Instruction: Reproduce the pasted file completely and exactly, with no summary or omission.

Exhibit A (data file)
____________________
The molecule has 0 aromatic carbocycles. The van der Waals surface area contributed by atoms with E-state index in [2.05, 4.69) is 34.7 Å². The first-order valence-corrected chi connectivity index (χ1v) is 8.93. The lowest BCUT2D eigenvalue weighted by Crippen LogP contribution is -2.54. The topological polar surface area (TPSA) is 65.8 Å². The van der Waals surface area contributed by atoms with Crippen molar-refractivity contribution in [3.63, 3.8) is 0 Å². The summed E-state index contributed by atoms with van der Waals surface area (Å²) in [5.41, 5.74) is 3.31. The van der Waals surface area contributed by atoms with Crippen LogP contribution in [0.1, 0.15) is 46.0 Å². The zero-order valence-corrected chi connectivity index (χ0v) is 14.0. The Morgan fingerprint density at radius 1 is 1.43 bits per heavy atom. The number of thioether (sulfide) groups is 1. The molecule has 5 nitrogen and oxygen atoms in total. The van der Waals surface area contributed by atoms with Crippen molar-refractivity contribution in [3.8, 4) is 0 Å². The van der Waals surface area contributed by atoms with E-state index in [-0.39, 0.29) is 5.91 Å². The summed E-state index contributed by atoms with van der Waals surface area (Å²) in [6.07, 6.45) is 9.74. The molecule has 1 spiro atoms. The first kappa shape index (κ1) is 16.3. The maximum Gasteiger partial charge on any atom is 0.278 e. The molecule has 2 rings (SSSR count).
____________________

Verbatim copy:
The molecule has 0 aromatic carbocycles. The van der Waals surface area contributed by atoms with E-state index in [2.05, 4.69) is 34.7 Å². The first-order valence-corrected chi connectivity index (χ1v) is 8.93. The lowest BCUT2D eigenvalue weighted by Crippen LogP contribution is -2.54. The topological polar surface area (TPSA) is 65.8 Å². The van der Waals surface area contributed by atoms with Crippen molar-refractivity contribution in [3.63, 3.8) is 0 Å². The summed E-state index contributed by atoms with van der Waals surface area (Å²) in [5.41, 5.74) is 3.31. The van der Waals surface area contributed by atoms with Crippen LogP contribution in [0.1, 0.15) is 46.0 Å². The zero-order valence-corrected chi connectivity index (χ0v) is 14.0. The Morgan fingerprint density at radius 1 is 1.43 bits per heavy atom. The number of thioether (sulfide) groups is 1. The molecule has 5 nitrogen and oxygen atoms in total. The van der Waals surface area contributed by atoms with Crippen molar-refractivity contribution in [3.8, 4) is 0 Å². The van der Waals surface area contributed by atoms with E-state index in [-0.39, 0.29) is 5.91 Å². The summed E-state index contributed by atoms with van der Waals surface area (Å²) in [6.07, 6.45) is 9.74. The molecule has 1 spiro atoms. The first kappa shape index (κ1) is 16.3. The maximum Gasteiger partial charge on any atom is 0.278 e. The molecule has 2 rings (SSSR count).